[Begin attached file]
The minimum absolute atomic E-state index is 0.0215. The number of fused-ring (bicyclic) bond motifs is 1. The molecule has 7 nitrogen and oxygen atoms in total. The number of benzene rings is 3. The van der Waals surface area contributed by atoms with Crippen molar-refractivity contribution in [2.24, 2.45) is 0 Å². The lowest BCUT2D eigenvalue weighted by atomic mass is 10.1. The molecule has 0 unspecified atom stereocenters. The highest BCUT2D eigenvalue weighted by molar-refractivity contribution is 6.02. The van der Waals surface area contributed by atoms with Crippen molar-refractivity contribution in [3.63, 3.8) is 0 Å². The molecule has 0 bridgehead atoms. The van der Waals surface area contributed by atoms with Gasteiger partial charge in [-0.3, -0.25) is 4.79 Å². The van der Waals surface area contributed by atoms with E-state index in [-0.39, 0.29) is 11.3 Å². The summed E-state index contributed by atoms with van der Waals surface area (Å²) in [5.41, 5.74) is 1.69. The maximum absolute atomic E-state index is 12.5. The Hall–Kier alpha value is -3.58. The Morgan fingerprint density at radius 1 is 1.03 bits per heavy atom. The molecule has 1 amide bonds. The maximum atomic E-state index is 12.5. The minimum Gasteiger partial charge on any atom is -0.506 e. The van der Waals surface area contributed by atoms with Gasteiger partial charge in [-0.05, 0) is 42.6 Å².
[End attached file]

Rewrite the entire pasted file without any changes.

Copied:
The minimum absolute atomic E-state index is 0.0215. The number of fused-ring (bicyclic) bond motifs is 1. The molecule has 7 nitrogen and oxygen atoms in total. The number of benzene rings is 3. The van der Waals surface area contributed by atoms with Crippen molar-refractivity contribution in [2.24, 2.45) is 0 Å². The lowest BCUT2D eigenvalue weighted by atomic mass is 10.1. The molecule has 0 unspecified atom stereocenters. The highest BCUT2D eigenvalue weighted by molar-refractivity contribution is 6.02. The van der Waals surface area contributed by atoms with Crippen molar-refractivity contribution in [3.63, 3.8) is 0 Å². The molecule has 0 bridgehead atoms. The van der Waals surface area contributed by atoms with Gasteiger partial charge in [-0.3, -0.25) is 4.79 Å². The van der Waals surface area contributed by atoms with E-state index in [-0.39, 0.29) is 11.3 Å². The summed E-state index contributed by atoms with van der Waals surface area (Å²) in [5.41, 5.74) is 1.69. The maximum absolute atomic E-state index is 12.5. The Hall–Kier alpha value is -3.58. The Morgan fingerprint density at radius 1 is 1.03 bits per heavy atom. The molecule has 1 amide bonds. The maximum atomic E-state index is 12.5. The minimum Gasteiger partial charge on any atom is -0.506 e. The van der Waals surface area contributed by atoms with Gasteiger partial charge in [-0.05, 0) is 42.6 Å².